Redmayne spent six months researching Hawking's life, watching every piece of interview footage he could find of him. Marsh stated that what Redmayne had to do was not easy. "He had to take on enormous amounts of difficult preparation as well as embracing the difficult physicality of the role. It's not just doing a disability. It's actually charting the course of an illness that erodes the body, and the mind has to project out from that erosion," he said. He added that Hawking gave him his blessing and also revealed that, "[Hawking's] response was very positive, so much so that he offered to lend his voice, the real voice that he uses. The voice you hear in the latter part of the story is in fact Stephen's actual electronic voice as he uses it". It was revealed to the Toronto International Film Festival audience that as the lights came up at a recent screening, a nurse had wiped a tear from Hawking's cheek.

Jane Hawking, speaking on BBC Radio 4's Woman's Hour, spoke of meeting Jones several times while Jones prepared for the role. When she saw the finished film, she was amazed to see that Jones had incorporated her mannerisms and speech patterns into her performance.


Eddie Redmayne as Stephen Hawking
Felicity Jones as Jane Wilde Hawking
Charlie Cox as Jonathan Jones, Jane's second husband
Emily Watson as Beryl Wilde, Jane's mother
Simon McBurney as Frank Hawking, Stephen's father
David Thewlis as Dennis Sciama
Maxine Peake as Elaine Mason, Stephen's second wife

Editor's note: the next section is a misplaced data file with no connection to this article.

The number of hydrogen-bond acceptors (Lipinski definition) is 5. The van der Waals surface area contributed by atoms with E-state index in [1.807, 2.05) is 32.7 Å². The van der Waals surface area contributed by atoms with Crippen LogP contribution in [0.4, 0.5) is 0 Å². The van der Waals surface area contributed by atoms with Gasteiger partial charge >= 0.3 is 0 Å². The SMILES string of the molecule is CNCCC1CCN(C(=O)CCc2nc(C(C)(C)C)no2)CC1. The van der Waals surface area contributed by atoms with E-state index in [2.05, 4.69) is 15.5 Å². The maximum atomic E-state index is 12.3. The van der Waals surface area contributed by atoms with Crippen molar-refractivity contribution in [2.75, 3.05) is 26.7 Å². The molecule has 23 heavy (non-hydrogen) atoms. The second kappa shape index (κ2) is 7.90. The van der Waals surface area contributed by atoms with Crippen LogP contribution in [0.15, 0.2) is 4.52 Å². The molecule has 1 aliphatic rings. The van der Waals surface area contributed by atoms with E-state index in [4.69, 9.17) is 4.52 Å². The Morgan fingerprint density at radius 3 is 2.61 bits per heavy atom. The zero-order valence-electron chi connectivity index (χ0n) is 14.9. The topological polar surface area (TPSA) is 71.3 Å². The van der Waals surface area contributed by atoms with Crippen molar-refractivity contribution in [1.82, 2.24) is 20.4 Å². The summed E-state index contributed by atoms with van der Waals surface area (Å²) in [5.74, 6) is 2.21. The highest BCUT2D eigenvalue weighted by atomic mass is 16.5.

Harry Lloyd as Brian, Hawking’s roommate
Guy Oliver-Watts as George Wilde, Jane's father
Abigail Cruttenden as Isobel Hawking, Stephen's mother
Charlotte Hope as Phillipa Hawking, Stephen's sister
Lucy Chappell as Mary Hawking, Stephen's sister
Christian McKay as Roger Penrose
Enzo Cilenti as Kip Thorne
Georg Nikoloff as Isaak Markovich Khalatnikov
Alice Orr-Ewing as Diana King, sister of Basil King, Stephen's friend
Stephen Hawking provides his own computerised voice
Nicola Victoria Buck as Cockroft guest 2
Frank Leboeuf as Swiss doctor


By 8 October 2013, principal photography had begun, with the shooting being based in Cambridge and at other locations in the United Kingdom.

Prior to the start of principal photography, Working Title had begun shooting on the lawn in front of the New Court building from 23 September 2013 to 27 September 2013; they filmed the Cambridge May Ball scene, set in 1963. On 24 September 2013, scenes were filmed at St John’s College, The Backs in Queen’s Road and Queen’s Green. The New Court lawn and Kitchen Bridge were included features in the filming location. The May Ball scene was the last of the outside shoots, with filming in a lecture theatre the following day and the remaining filming completed in the studio over the final five weeks of production.

The pyrotechnic specialists Titanium Fireworks, who developed the displays for the London 2012 Olympic Games, provided three identical firework displays for the May Ball scene.


Composer Jóhann Jóhannsson scored The Theory of Everything.

His score in the film has been described as including "[Jóhannsson's] signature blend of acoustic instruments and electronics."

Jóhannsson commented that "it always involves the layers of live recordings, whether it's orchestra or a band or solo instrument, with electronics and more soundscape-y elements which can come from various sources".

The soundtrack was recorded at Abbey Road Studios in London.